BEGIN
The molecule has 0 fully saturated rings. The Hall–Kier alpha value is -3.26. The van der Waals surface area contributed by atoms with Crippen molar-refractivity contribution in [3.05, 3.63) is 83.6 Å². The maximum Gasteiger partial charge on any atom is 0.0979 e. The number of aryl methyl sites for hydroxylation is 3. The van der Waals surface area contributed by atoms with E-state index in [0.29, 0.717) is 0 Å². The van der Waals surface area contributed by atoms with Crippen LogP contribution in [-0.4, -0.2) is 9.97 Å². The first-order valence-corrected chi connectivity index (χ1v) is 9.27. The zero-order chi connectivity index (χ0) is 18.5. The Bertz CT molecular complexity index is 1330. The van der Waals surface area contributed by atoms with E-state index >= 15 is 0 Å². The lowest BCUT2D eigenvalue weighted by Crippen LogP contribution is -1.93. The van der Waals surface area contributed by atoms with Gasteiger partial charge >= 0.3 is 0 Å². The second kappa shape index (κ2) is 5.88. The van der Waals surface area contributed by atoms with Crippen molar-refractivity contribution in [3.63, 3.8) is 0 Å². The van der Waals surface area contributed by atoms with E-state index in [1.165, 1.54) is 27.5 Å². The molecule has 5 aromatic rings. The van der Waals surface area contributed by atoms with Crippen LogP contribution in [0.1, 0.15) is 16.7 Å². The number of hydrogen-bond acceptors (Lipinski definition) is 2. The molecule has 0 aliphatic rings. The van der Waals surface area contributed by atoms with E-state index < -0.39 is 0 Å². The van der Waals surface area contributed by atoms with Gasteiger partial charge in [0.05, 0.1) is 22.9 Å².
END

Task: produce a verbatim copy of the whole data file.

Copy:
The molecule has 0 fully saturated rings. The Hall–Kier alpha value is -3.26. The van der Waals surface area contributed by atoms with Crippen molar-refractivity contribution in [3.05, 3.63) is 83.6 Å². The maximum Gasteiger partial charge on any atom is 0.0979 e. The number of aryl methyl sites for hydroxylation is 3. The van der Waals surface area contributed by atoms with E-state index in [0.29, 0.717) is 0 Å². The van der Waals surface area contributed by atoms with Crippen LogP contribution in [-0.4, -0.2) is 9.97 Å². The first-order valence-corrected chi connectivity index (χ1v) is 9.27. The zero-order chi connectivity index (χ0) is 18.5. The Bertz CT molecular complexity index is 1330. The van der Waals surface area contributed by atoms with E-state index >= 15 is 0 Å². The lowest BCUT2D eigenvalue weighted by Crippen LogP contribution is -1.93. The van der Waals surface area contributed by atoms with Gasteiger partial charge >= 0.3 is 0 Å². The second kappa shape index (κ2) is 5.88. The van der Waals surface area contributed by atoms with Crippen molar-refractivity contribution in [3.63, 3.8) is 0 Å². The van der Waals surface area contributed by atoms with E-state index in [1.165, 1.54) is 27.5 Å². The molecule has 5 aromatic rings. The van der Waals surface area contributed by atoms with Crippen LogP contribution in [0.1, 0.15) is 16.7 Å². The number of hydrogen-bond acceptors (Lipinski definition) is 2. The molecule has 0 aliphatic rings. The van der Waals surface area contributed by atoms with E-state index < -0.39 is 0 Å². The van der Waals surface area contributed by atoms with Gasteiger partial charge in [0.05, 0.1) is 22.9 Å².